From the mind of Megan Arkenberg

March 1, 2013

The Light

Posted by Megan Arkenberg with No comments
First published in Ghostlight, the magazine of the Great Lakes Association of Horror Writers, February 2010.
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Moira told me once, when I lay out across the rug-softened cabin floor with my head in her lap, about a fish living deep in the darkest part of the ocean that carries a spot of light on its forehead to lure in prey. Moira was full of stories like that—too full, I teased her sometimes, and smoothed her frown-creased forehead with kisses. She knew every danger in the seas, and feared them almost as much as I worshiped them.

It has been a long time since I saw the sea.

Forgive me if I seem sentimental. I am sure I can count my remaining hours on the fingers of one hand, and even I am sobered by such a thought.

But it is not merely this that brings Moira to my mind. I see a light now and then in the distance, across the frozen lake—the lake, I keep reminding myself, though Michigan is as wide and dangerous as the oceans from Moira’s nightmares—and I find myself drawn to it, this brief cold light, like a sea creature must feel drawn to Moira’s angler-fish.

Again, I have started wrong. Forgive me. As they said in that play Moira was so fond of, it is bitter cold, and I am sick at heart.

Sometimes I think I must be a ghost. This schooner, the Cornelius, is solid enough; but it is very late in the year, far later than I have ever sailed before, and the rest of the crew is gone. Utterly gone; not a bone nor a trunk nor a scrap of clothing left to mark their existence, and I do not remember them, neither their names nor them living nor throwing their corpses into the waves. I should think they never were, but for the fact they must have been, I could not have brought the Cornelius out here alone.

And where is here? Only the shore could tell me, and there is nothing there, nothing but limestone cliffs and snow-heavy trees and the light that comes and goes without warning. Perhaps the edge of the world is not in the ocean, as they once said, but here in the lake. Perhaps I sailed over it and reached a shadow world where it is always winter...

God, I sound like a madman. Is it the prospect of death that does this to me, or the cold, or something worse yet?

Sometimes, when the light is here, I see thin shapes moving on the ice, like men but not fully. The first time I thought my eyes were playing tricks on me. Now I’m not so certain.

Log of the Cornelius. Date Unknown (November?).—suck in ice too thin to walk on but too thick to sail through. Lighthouse (?) on the cliff sends out bean at no predictable intervals. Do they see us trapped in the ice? Then why not light the lens fully? Are they also in danger?

I think I am a ghost. I said this before, but I am growing more certain. I gestured and shouted when the last light came, but the shapes on the ice did not seem to hear me. I’m not certain I could hear myself.

The Cornelius sailed out of Milwaukee on August 16, headed for the Peninsula with a cargo of cream brick. I remember this. Why can I not remember our crew?

I do not think it is a lighthouse I see. I list in my head the lights along our route—North Point, Kevish, Port Washington, Sheboygan Breakwater—and this coast fits none of them. Nor can I imagine a lighthouse keeper sending out this weak, jolting beam on a winter night, when by all rights there should be none who even see it.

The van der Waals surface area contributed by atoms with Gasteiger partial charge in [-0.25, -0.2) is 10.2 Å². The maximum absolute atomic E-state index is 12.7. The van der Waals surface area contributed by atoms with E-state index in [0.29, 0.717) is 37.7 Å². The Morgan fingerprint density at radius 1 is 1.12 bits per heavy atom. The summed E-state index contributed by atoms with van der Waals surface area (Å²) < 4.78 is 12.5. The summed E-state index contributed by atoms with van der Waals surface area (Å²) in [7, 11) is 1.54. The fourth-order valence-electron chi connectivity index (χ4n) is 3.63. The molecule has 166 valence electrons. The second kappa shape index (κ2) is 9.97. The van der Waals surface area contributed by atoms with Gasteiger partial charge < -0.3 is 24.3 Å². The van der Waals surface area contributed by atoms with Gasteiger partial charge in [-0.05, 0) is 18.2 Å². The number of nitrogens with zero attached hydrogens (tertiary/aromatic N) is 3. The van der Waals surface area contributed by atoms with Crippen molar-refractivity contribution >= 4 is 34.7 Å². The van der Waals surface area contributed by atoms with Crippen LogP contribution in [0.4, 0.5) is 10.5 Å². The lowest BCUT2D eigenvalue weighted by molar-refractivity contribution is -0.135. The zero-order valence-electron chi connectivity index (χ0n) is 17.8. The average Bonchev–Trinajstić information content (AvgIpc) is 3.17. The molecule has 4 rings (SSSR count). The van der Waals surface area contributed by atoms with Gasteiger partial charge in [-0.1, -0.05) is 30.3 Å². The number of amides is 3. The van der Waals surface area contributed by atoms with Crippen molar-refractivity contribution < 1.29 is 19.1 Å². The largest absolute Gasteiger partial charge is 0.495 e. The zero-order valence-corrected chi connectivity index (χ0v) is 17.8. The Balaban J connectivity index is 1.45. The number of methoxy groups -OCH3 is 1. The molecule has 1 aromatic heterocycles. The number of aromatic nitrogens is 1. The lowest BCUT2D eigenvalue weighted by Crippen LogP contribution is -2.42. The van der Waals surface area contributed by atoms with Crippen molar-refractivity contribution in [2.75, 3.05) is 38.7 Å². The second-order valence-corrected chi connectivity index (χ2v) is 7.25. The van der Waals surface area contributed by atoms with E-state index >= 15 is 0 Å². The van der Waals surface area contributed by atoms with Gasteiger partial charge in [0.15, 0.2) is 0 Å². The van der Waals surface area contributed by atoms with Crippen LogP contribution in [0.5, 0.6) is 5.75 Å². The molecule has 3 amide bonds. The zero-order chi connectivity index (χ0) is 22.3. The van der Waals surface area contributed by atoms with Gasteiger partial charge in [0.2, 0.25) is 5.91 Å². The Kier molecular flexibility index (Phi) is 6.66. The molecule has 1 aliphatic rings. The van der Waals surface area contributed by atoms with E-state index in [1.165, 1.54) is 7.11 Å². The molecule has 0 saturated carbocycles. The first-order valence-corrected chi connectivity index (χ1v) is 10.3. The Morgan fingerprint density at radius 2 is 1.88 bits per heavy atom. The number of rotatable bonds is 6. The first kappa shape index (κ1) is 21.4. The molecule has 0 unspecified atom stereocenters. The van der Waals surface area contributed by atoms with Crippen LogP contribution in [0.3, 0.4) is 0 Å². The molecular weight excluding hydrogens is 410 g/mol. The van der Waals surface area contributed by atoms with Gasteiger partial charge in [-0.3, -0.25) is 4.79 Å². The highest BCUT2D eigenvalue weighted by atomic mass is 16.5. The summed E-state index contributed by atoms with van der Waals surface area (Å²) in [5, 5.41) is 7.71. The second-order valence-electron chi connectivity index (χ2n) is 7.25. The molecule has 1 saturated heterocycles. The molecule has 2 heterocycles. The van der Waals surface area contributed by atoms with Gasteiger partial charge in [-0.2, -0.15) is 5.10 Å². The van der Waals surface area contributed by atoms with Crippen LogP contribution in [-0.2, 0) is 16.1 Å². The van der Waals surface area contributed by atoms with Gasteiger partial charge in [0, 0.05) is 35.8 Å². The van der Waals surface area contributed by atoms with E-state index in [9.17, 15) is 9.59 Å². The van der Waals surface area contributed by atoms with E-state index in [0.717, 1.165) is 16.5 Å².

Those thin men on the ice remind me of a story, a story Moira did not tell me; it is from some of the nations here on the lakes. There is a creature, they say, in shape like a tall thin man or a corpse, that haunts the shores in search of human flesh to eat. It is called the Wendigo. I’ve never doubted these stories, and I doubt them less now. Moira, of course, would call me a fool.

Get out of here, she said, her final words to me. Get out! And I got out, got out and came to Milwaukee. Perhaps she was glad to know I was away from the sea; more likely nothing I do or did will ever make her happy again. She was made for a cleverer man than me, or else for no man at all.

As long as I am thinking of her, I will say this: I am glad she is not here, glad she is still in her cabin on the shore of the sea, where these things cannot haunt her. How gentle the sea is by comparison! We were happy there, Moira and I, despite her fears, despite the dangers. I was a happy man.

Listen to me; I am overcome with melancholy. That was one of Moira’s words. Melancholy? she’d ask, fisting her hands in my hair and pulling me in for a kiss. That will pass. But it won’t pass, Moira, never again. Never again...

The light is steady now, has been for several minutes. The thin brown figures are merely yards away from the hull. I think I was wrong, the light is not meant to lure me in, merely to guide them to me. I think they are made to walk on thin ice.

I cannot walk on thin ice. I am clumsy; I break things. Forgive me, Moira, forgive me for our dead child, forgive me for my ignorance, forgive me for leaving you.

This is foolish. I know she will never read this letter. But I am sentimental, and I must write to her nevertheless.

It has been growing gradually colder since the light became steady. This makes me hopeful that I will die of cold before the thin creatures reach me. It is not so terrible a way to die—the cold. Moria told me that, and I believe her.

There is a line, from that play she loved. It ends and flights of angels sing thee to thy rest. It is a beautiful line, and I say it now—not for me but for her. I can’t help thinking she is awake tonight and in need of rest.

The light has gone out. I hear noises on the deck—fumbling noises, dull noises, noises made by dumb things. Come and find me, thin men, Wendigo, whatever you are. Moira, forgive me. Reader, remember me.

The rest, they say, is silence.


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